December 9th, 2012
The low ridge that runs parallel to the Garonne, on the right bank, stores the Premieres Cotes de Bordeaux. The white wines are found in the south and in the north the red wines dominate the area. The finest white wines come from Lou-Piac and Sainte-Croix-du-Uont, who never disappoint the fans of dessert wines. Their great sweet wines are especially delicious. For many of these types of wines, a new era is dawning; however, many growers in this region have converted over to the production of a dryer type of wine.
Graves and Entre-Deux-Mers
Actually, Graves was the ancient center of Bordeaux wine; instead of the Médoc that now holds sway. The area covers the left bank of the Garonne as a continuation of the Haut-Médoc southbound. The bottom is covered with a heavy layer of gravel or sand into a ‘grave’, as the French call it, hence the name Graves.
It is a flat country, and wherever you look, you see vineyards here and there marked by narrow lanes and dark pine groves. Graves is known for its white wines, even while it is the excellent red wines that are that are strong like the red wines of the Medoc. Some wines are just as good as the great wines of Pauillac and Margaux. What both have in common is the extraordinary fragrance and finesse.
Chateau Haut-Brion belongs to the absolute top of the charts for wines. This château, together with Chateau Margaux, Chateau Lafite Rothschild, Chateau Mouton Rothschild and Chateau Latour in Pauillac are where five premier wines are located. The white graves wine is dry to semi-sweet.
Only a part of the production delivers higher quality wines, and the rest may be described as ‘cheap white wines. Graves has two appellations, the appellation Graves and Graves appellation Supérieures. The latter term means only that the wine has one percent more alcohol, so it has twelve percent, but it says nothing about the quality. Graves also cherishes its own classified wines, although for the first time since 1953 13 red and eight white wines may be placed on the label Cru classé. Drinking wine as the preferred alcoholic beverage is also the choice of people who want to lose weight. Most weight loss resources (like Wlzine’s how to lose weight fast page) advice to never drink alcohol, but when they do, they advice to drink wine. Read the rest of this entry »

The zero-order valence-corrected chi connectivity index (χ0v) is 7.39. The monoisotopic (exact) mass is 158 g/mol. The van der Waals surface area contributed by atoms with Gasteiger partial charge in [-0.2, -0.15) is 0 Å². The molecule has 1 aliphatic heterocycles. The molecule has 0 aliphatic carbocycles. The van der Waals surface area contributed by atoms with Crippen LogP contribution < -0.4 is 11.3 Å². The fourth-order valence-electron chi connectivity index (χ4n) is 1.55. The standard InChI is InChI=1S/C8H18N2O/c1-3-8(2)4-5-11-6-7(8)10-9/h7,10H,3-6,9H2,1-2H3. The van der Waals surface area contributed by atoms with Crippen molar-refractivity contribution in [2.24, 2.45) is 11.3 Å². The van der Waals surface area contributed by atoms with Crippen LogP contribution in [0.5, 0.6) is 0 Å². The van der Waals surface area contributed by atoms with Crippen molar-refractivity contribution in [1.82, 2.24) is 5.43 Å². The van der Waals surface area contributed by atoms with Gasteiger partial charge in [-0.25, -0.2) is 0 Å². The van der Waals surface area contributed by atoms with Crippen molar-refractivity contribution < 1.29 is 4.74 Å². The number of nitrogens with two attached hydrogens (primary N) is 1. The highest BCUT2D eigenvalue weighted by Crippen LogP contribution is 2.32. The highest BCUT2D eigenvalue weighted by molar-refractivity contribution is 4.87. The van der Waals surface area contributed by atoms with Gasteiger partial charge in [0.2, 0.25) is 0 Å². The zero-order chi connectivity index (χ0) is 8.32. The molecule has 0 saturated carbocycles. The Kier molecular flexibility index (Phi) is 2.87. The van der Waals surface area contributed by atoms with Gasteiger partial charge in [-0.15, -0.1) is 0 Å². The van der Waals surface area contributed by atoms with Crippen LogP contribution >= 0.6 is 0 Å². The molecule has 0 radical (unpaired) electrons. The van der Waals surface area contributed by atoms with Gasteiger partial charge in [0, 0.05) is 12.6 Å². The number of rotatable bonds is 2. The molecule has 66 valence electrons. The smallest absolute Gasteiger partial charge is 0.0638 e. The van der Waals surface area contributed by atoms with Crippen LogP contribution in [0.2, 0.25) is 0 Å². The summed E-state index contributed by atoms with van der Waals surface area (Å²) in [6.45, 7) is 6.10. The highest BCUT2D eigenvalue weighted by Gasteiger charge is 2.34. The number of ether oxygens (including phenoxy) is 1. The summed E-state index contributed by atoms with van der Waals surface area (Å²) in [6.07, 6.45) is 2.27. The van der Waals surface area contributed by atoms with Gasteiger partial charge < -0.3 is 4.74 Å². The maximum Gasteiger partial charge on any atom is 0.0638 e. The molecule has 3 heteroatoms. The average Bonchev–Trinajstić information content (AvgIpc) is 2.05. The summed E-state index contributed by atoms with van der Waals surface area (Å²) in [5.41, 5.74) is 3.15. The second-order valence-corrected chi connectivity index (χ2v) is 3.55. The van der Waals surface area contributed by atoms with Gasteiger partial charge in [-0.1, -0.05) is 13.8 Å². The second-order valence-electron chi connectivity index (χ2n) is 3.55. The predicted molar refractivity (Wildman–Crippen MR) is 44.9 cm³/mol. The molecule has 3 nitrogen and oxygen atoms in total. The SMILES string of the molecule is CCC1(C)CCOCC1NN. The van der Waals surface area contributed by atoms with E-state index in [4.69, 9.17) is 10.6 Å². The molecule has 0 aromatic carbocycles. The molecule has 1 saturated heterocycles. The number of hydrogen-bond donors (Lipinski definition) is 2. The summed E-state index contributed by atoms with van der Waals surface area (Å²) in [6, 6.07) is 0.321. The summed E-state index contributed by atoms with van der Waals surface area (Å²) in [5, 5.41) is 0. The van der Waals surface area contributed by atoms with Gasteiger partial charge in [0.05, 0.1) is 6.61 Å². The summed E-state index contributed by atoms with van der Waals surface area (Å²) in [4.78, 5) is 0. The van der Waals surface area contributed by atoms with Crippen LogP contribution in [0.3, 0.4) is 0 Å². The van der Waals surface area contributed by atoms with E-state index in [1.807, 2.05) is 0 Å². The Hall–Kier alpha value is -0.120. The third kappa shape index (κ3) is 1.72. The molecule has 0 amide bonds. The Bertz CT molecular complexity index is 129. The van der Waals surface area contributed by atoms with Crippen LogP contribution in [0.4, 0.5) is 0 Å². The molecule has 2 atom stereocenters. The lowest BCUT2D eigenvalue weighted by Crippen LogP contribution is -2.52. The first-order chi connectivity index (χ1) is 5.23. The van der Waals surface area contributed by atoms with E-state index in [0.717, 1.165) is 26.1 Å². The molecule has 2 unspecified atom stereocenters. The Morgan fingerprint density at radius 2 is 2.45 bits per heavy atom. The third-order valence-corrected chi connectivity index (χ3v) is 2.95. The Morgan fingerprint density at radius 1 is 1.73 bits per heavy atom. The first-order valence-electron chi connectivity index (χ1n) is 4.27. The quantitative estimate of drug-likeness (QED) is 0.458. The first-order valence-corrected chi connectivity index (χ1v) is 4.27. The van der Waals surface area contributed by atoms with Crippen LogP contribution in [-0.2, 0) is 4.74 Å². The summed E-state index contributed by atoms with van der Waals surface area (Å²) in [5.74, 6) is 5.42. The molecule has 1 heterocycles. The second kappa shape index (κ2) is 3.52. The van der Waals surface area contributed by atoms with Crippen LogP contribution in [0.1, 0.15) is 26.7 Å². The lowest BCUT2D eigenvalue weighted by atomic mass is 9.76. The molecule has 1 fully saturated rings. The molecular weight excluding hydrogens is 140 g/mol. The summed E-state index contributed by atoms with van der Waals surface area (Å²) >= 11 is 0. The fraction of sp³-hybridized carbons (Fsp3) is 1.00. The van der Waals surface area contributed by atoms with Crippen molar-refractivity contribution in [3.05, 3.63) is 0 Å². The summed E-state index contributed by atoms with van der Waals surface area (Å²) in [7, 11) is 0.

October 22nd, 2012
The history of wine goes back to thousands of years ago in the Near East, Mesopotamia and the Caucasus, where they accidentally discovered that the fruit of a wild creeper could be used to make an intoxicating drink.
Over the years the wine was refined increasingly until it finally ended with the Romans in the Netherlands.
Wine has now become a cultural phenomenon: it not only has to do with eating and drinking, but also religion, art and even the design of the landscape.
In order to understand this, you must follow in the footsteps of the Romans themselves and winemaking. Wine can be made out of not only grapes, but also other fruits or their juices. You first must identify the ingredients needed for making wine. During the fermentation process, which takes some time, there are continuing studies into the analysis of the wine. In order to check whether the fermentation has been properly done, the wine must be analyzed to check its ethanol content. This may be by done by various methods, such as density measurement, distillation, or through gas chromatography.
Before you start implementing your research, it is important to properly prepare yourself, so that while you are in the lab you will be well aware the actions you must perform there. You need a good computer for this. First you need to optimize your computer with the help of websites like these: how to speed up your computer (speed-up-pc.org).
Making a plan is like making the script of a movie. You must have the information for every action / experiment (movie clip) in mind that you want to run during the profile piece in mind. Any ambiguities / questions that occur to you then should be noted and then you have to find out the answers needed to these questions. If you wait until the execution of the profile paper to face these questions / ambiguities then it would be very difficult to solve them. Read the rest of this entry »